Along the lines of what Uke says, my kids regularly call me a wierdo. My rejoinder is to call them a “wierdo’s kid.”
Since my kids were able to talk, my wife and I always did our best to provide accurate information to any of their questions, whether they asked where babies came from, why the sky is blue, if there is a God, or what happens when someone dies. When we do not know, we tell them as much, and either suggest they look up the answer, or look it up with them. And when the question calls for an opinion, we state as such, and try to explain how and why other people may disagree. Often when their eyes begin to glaze, we catch ourselves and stop blatting on to ask if we have answered their question. A surprising number of conversations grand to a halt before the impentetrable wall of molecular physics (both parents are lawyers with NO practical skills or knowledge.)
We make a concerted effort to have the whole family present for as many sit down dinners as possible. The conversations are the highlight of many of my days.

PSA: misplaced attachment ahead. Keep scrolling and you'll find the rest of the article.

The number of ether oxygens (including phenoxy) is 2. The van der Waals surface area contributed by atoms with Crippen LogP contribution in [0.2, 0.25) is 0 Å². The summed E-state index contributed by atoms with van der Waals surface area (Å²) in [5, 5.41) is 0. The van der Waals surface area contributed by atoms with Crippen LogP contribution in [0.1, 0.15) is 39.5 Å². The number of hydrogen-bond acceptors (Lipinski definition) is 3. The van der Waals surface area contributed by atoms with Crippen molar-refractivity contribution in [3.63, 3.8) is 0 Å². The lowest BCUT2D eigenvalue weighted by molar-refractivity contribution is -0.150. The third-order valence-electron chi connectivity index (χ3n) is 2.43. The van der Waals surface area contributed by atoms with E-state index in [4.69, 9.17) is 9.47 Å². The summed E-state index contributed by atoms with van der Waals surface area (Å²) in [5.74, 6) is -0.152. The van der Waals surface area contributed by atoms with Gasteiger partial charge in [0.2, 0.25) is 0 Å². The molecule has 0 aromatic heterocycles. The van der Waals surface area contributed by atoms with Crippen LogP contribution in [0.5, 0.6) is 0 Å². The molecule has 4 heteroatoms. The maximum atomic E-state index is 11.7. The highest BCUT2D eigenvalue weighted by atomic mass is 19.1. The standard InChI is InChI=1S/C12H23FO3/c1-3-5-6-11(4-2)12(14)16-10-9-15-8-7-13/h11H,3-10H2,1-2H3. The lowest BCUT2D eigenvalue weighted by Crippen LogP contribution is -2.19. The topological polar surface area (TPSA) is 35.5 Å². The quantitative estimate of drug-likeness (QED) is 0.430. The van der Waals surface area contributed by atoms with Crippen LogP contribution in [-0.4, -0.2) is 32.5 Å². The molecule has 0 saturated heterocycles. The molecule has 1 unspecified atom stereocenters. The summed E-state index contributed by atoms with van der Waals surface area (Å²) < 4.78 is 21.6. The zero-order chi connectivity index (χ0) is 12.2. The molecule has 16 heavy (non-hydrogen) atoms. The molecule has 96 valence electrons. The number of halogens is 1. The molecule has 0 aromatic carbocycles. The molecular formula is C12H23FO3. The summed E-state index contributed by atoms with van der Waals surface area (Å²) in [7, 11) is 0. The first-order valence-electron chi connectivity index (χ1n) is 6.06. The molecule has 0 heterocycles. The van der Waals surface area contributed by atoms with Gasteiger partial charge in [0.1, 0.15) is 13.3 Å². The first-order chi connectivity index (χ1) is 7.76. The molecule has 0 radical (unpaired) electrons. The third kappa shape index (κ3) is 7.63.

My high schooler often brings her friends over to share our meal and conversation. Which is cool. It always shocks me to hear from my 16 year old that her friends like coming over to our house - in part - because her parents are so cool. Some of you Dopers have met me. Believe me - if there is something I am not, it is “cool.” But I think the kids just really appreciate having adults who treat them as intelligent individuals with something to offer.
Have you gotten to the point yet that you sense your kid gets along better with your adult friends than she does with kids her age. Some people just make better adults than they do kids. Fortunately for your kid, her best years are ahead of her. As opposed to the playground’s alpha males and females, who will be peaking prior to high school graduation.
BTW – IMO mythology is one of the best things a parent can expose their child to.
It will be a part of their school curriculum through high school at least. And I can think of few subjects of more wide ranging applicability to being an intelligent, informed person. Mythology is relevant to literature from Homer to GB Shaw and beyond, as well as drama and film such as Shaw again (with an assist from Rex Harrison), Disney, Harryhausen, and Woody Allen. Music, astronomy, architecture, geography, vocabulary, religion, history… You’ve already seen how easy it is to go from mythology to cosmology.
Hell, you could probably divine an entire K-12 curriculum solely out of mythology and Seuss.